If state legislatures do not expand mail-in voting soon, legal challenges like the ones that resulted in Wisconsin’s chaotic primary will be waged right up until the presidential election, said Sylvia Albert, director of voting and elections for Common Cause, a nonpartisan watchdog group.
“What you saw in Wisconsin would be happening in November,” Albert said.
Few states are as potentially pivotal to the outcome as Wisconsin. In 2016, Trump beat Democratic nominee Hillary Clinton by fewer than 23,000 votes, less than a percentage point, in part thanks to a low turnout in heavily Democratic cities such as Milwaukee.
The state is expected to be one of the most closely fought battlegrounds between Trump and his Democratic challenger, former Vice President Joe Biden.
Wisconsin has some of the nation’s most stringent voting laws, including a requirement that a voter must have a photo ID with a current address, or an ID and acceptable proof of residency, such as a recent utility bill.
Virus-era voting has presented new challenges. While demand for mail ballots in Wisconsin surged after the stay-at-home order, polling locations were slashed for want of workers to staff them. More than half of Wisconsin’s municipalities reported shortages of poll workers, prompting the state to call up 2,400 National Guard troops to assist.
In Milwaukee, a city of nearly 600,000 people that is home to most of Wisconsin’s African Americans, only five polling places were open on Tuesday, a fraction of the usual 180 locations, according to the city’s election commission.
Meanwhile, existing requirements for absentee voting remained intact. In addition to a copy of an accepted ID, Wisconsin requires absentee voters to send a signed statement from a witness along with their ballot.
Rick Esenberg, founder of the Wisconsin Institute for Law & Liberty, a conservative law and policy organization, said it was important to have rules in place to stop fraud in absentee voting.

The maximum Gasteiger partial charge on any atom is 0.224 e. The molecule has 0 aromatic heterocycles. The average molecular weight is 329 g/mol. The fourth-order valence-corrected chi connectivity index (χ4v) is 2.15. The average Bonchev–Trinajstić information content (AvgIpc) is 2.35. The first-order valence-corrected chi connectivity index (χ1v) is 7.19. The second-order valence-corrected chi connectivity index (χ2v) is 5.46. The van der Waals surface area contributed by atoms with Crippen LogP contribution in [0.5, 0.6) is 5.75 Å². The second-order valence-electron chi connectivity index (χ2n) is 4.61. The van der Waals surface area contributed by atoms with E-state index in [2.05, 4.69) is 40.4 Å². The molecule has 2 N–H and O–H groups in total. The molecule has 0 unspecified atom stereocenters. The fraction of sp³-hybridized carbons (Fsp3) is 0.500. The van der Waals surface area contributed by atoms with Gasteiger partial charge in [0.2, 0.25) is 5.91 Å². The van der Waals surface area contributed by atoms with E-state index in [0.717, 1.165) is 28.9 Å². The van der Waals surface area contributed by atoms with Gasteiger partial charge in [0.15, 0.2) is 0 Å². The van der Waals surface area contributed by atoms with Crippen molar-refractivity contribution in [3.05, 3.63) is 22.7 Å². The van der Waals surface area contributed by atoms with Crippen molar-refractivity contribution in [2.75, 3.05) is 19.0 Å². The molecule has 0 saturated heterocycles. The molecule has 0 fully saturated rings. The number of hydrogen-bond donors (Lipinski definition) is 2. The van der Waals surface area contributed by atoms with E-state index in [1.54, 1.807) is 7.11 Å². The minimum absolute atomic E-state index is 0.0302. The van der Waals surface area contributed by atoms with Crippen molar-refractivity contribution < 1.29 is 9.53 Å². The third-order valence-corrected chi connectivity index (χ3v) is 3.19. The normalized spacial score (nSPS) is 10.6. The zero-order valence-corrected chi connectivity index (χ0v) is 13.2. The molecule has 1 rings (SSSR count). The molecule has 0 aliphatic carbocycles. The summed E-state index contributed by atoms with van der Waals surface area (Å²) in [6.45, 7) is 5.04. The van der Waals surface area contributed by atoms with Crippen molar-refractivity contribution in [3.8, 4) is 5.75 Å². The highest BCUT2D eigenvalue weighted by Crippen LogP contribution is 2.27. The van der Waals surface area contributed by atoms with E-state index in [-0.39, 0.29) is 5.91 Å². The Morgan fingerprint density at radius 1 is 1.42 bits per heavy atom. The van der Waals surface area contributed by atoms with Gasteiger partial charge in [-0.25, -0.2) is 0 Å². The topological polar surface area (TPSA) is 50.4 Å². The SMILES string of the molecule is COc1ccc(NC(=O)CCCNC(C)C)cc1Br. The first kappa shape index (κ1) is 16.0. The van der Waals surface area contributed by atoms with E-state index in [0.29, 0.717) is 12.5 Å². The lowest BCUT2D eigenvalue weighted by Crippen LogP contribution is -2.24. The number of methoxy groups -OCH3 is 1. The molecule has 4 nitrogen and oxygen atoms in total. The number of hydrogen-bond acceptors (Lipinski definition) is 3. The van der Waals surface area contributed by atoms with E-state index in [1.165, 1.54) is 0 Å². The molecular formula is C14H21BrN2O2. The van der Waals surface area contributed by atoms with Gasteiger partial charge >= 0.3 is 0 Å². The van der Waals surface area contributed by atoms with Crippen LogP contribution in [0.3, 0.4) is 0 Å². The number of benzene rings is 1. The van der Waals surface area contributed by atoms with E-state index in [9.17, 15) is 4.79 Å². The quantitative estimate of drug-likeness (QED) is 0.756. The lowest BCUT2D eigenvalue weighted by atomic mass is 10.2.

“When you don’t have the checks that normally exist at an in-person polling place, this is an effort to retain some valid security,” Esenberg said.
Wisconsin’s rules upended mail-in balloting for Jill Swenson, 61, a former smoker who lives alone and has quarantined herself to avoid contracting the novel virus.
She mailed in her ballot without a witness on Friday, after a federal district court for Wisconsin ruled that the witness requirement would be relaxed due to the pandemic. That ruling was overturned by the 7th Circuit Court of Appeals a day later, making her ballot void.
“I have been completely disenfranchised in this election,” Swenson said. “I followed all the rules. This is ridiculous.”
Some voters who did not receive their mail-in ballots by Tuesday decided to vote in person. Among them was Jessica Jaglowski, 47, who is now second-guessing her decision.
A stay-at-home mom with three sons, including one with compromised lungs, Jaglowski stood outside Riverside High School in Milwaukee in a 7-block long line for two hours, then got inside, only to find another 100 people inside.
“I just thought, ‘This is too many people,’” Jaglowski said. “I was worried, ‘What if I bring this (virus) home?’”
The Republican National Committee, which had opposed the Wisconsin governor’s efforts to simplify absentee voting procedures, vowed to continue resisting Democrats’ efforts to expand vote-by-mail nationwide.
“Democrats are attempting to use this crisis as a way to get wholesale election changes that fit their far-left agenda,” said the group’s spokeswoman Mandi Merritt.
Reporting by Simon Lewis and Julia Harte; Additional reporting by John Whitesides; Editing by Soyoung Kim and Marla Dickerson